Madam Speaker, New Brunswick is large in its mind, and it is large in its geography as well. Thank you for recognizing me and permitting me to address this important piece of legislation. I should remind the House and members here that when we cut right through it, inflation is the price that we and all Canadians pay for the things that the government told us would be free. That really cuts to the core of this debate and why this bill is so important.
Parliamentary oversight and accountability are key pillars of our democracy that we as legislators should be determined to protect and safeguard. Members of Parliament have a great deal of respect for the work done over the decades by Canada's auditors general, along with the Parliamentary Budget Officer and the other independent offices of Parliament. As chairman of the public accounts committee, I have heard from our current Auditor General, Ms. Hogan, and her deputy, Mr. Hayes, on a number of occasions this year. I can say that MPs from both sides of this chamber welcome their analysis on the machinery of government, through audits of federal departments, agencies and Crown corporations.
The Auditor General's office has historically performed a valuable service to Canadian taxpayers. Their work informs us in this House of both the missteps and the achievements that come from fulfilling policies and programs implemented by the Government of Canada. With few exceptions, these policies and programs are tied to mandates given to them by the executive, that is the cabinet. Of course, those mandates come ultimately from Canada's voters. When civil servants do not adhere to these mandates, it is on us, as parliamentarians, to hold them accountable and to make course corrections.
As such, I wholeheartedly support Bill C-253 to bring the Bank of Canada under the purview of the Auditor General by including the central bank under section 85 of the Financial Administration Act. What this bill would do is authorize the Auditor General to include the Bank of Canada in her normal audit cycle, which means the Bank of Canada would be subject to the same types of routine audits that Crown corporations and departments undergo. That is it. At its core, this is about accountability and transparency, and adherence to its mandate and Parliament.
I applaud the member for Regina—Qu'Appelle for introducing this bill, because he, like me, wants accountability from the Bank of Canada to ensure it adheres to its mandate. Some hon. members protest that MPs should not examine or even criticize the Bank of Canada, because it is independent, but this is a view out of step with democratic oversight in the United States, Britain and other countries where lawmakers are today vigorously debating what their central banks got wrong. We can just turn to a couple of headlines, which read, “Former Fed Chair Ben Bernanke said the central bank erred in waiting to address inflation”, and “The Fed's slow response to inflation was a mistake”.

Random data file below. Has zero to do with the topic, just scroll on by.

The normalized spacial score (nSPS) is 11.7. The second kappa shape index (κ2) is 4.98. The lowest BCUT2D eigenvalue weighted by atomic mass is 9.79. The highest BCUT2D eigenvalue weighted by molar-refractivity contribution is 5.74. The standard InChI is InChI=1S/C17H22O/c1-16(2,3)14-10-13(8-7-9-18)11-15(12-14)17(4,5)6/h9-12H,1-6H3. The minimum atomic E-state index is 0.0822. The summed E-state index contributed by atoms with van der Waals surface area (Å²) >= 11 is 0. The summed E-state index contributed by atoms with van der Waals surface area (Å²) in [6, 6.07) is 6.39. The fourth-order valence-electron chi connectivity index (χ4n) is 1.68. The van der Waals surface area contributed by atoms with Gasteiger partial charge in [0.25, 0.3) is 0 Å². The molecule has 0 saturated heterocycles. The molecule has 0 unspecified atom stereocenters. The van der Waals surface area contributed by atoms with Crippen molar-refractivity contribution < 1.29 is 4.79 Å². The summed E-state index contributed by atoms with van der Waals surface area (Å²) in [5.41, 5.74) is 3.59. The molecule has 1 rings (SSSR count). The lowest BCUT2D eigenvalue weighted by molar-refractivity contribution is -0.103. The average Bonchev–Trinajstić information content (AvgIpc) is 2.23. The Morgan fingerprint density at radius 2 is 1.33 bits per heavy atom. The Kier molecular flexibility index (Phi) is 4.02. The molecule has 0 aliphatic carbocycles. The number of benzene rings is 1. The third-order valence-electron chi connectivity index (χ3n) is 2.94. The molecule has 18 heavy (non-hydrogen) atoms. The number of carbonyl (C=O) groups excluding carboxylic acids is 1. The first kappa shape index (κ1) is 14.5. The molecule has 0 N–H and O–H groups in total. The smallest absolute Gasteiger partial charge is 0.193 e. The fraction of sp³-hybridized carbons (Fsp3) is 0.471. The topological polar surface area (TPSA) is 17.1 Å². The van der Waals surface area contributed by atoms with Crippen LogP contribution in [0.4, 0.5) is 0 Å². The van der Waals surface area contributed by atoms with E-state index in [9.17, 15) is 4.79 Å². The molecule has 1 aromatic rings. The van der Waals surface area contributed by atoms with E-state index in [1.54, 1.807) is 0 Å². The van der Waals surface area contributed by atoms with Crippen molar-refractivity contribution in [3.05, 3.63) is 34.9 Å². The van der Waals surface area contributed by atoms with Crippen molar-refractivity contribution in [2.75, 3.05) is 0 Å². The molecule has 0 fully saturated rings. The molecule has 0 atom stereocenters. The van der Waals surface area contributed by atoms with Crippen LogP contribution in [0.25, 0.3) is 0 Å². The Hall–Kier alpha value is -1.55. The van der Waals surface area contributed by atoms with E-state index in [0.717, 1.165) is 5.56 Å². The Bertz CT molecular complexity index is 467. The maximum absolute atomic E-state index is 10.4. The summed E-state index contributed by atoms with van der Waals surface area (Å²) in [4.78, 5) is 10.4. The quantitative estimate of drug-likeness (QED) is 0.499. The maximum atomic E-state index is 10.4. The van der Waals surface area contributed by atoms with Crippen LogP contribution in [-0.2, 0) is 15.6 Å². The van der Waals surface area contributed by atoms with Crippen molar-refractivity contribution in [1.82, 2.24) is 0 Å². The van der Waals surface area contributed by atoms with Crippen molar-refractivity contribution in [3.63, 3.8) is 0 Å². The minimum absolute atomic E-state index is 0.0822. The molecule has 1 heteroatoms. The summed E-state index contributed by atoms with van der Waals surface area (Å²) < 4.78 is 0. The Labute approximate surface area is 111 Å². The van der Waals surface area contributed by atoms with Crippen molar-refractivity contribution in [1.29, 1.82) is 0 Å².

Another one, from the Financial Times, states, “MPs turn on bank's handling of economy as [British] government feels heat from cost of living crisis”. In fact, even here in Canada, the media are reporting about Bank of Canada officials. In this case, “Carolyn Rogers says the Bank of Canada is learning from its mistakes”, yet some feel that this House has no role in this debate.
Historically, the Bank of Canada has been focused on a stable rate of inflation, and the bank's previous governors successfully kept inflation under control. It was not always easy and it required work, independence and a focus on results. However, in recent years, the bank's references to employment targets has been a consideration. If colleagues look at the bank's website or listen to speeches that officials have made, other considerations are now being added by bank officials in its considerations.
More recently, the bank has also started to indicate that other goals, such as environmental and social objectives, would or could influence policy. Since the pandemic, the Liberal government's deficit spending program has been underwritten almost exclusively through the bank's use of quantitative easing. That is a fancy word for expanding the money supply, which is a polite way of saying “printing money”.
As my hon. colleague just pointed out, when we expand the money supply, we dilute or reduce its value, and that is what has happened today in Canadian wallets. Their paycheques and their savings are worth less than they previously were.